That particular opportunity did not meet his life requirements of being able to work hard and play hard. Notes Young, “It was more like work hard and then drive a lot of hours and spend a lot of money just to live.” He went to work for Hewlett-Packard (in Boise), spending a lot of time in Silicon Valley and other places. He observed a lot of people spending far too much time on things that were either not productive or not enjoyable. This set Young’s thinking. “I wanted to be an entrepreneur and I wanted to work some place where I could really control more of the aspects of my life; that is really how I ended up making the decision to stay in this area and focus on building businesses and my family here.”
Young would go on to Extended Systems where, among other tasks, he helped stage the company for the Initial Public Offering (IPO) and co-founded ProClarity Corporation, which was acquired by Microsoft in 2006. Young’s life requirement has paid off, “I have never been told I can't do it by somebody. Boise is very open in terms of the thinking and very dynamic in terms of taking on really complex challenges that otherwise may be culturally difficult to deal with.”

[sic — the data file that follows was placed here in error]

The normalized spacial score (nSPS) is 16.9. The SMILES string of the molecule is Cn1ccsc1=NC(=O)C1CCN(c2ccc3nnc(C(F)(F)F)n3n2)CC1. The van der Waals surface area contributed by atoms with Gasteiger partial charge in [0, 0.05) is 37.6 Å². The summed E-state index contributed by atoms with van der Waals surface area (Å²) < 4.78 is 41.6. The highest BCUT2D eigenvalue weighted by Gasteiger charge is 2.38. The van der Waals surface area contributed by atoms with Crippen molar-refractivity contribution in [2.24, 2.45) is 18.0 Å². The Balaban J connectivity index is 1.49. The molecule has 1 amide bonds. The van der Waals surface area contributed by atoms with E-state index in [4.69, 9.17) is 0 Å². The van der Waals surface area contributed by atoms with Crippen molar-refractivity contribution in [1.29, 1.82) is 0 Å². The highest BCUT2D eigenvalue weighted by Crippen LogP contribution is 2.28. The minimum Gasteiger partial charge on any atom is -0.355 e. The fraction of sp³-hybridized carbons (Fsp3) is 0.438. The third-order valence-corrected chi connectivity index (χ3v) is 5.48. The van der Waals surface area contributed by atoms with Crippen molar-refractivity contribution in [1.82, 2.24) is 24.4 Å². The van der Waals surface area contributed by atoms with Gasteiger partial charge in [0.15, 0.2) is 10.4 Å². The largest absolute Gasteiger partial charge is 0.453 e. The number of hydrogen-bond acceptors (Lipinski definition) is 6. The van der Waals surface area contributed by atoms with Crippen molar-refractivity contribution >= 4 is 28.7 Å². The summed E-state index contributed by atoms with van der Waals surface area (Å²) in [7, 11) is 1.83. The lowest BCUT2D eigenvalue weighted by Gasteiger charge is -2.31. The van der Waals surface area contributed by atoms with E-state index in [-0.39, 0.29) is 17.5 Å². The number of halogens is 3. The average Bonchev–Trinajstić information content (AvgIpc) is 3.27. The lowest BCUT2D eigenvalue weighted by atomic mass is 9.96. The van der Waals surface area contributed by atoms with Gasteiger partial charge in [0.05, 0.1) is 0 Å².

On the Entrepreneurial Mindset in the Boise Valley:
“If you think about the sticky environment, for lack of a better description of the Boise Valley, what has been clear to me over the course of a number of different startups that I have been involved in is the access to talent to start a new business or grow your business is tremendous. People actively participate in startup companies and growth companies here. People are very interested in developing the business and being part of a growing new business in this Valley in large part because they have a vested interest in growing their family here.”
On the Quality of the Workforce in the Boise Valley:
“I describe our talent here as the coffee shop class. They are very creative and very open-ended thinkers. They love the lifestyle in Boise, but want difficult and interesting work to do and it draws a lot of people here.”
“People are very focused on work and quality results. They really don't have a lot of the other distractions that you might have being in a more crowded metro area.”
On the Business Climate of the Boise Valley:
“People are willing to be creative. By that I mean your bankers are willing to look at things differently than maybe they would in other locations. The state itself looks at things quite differently in terms of its role in business development and is quite active in certain sectors to help support business and establish a strong employment base.”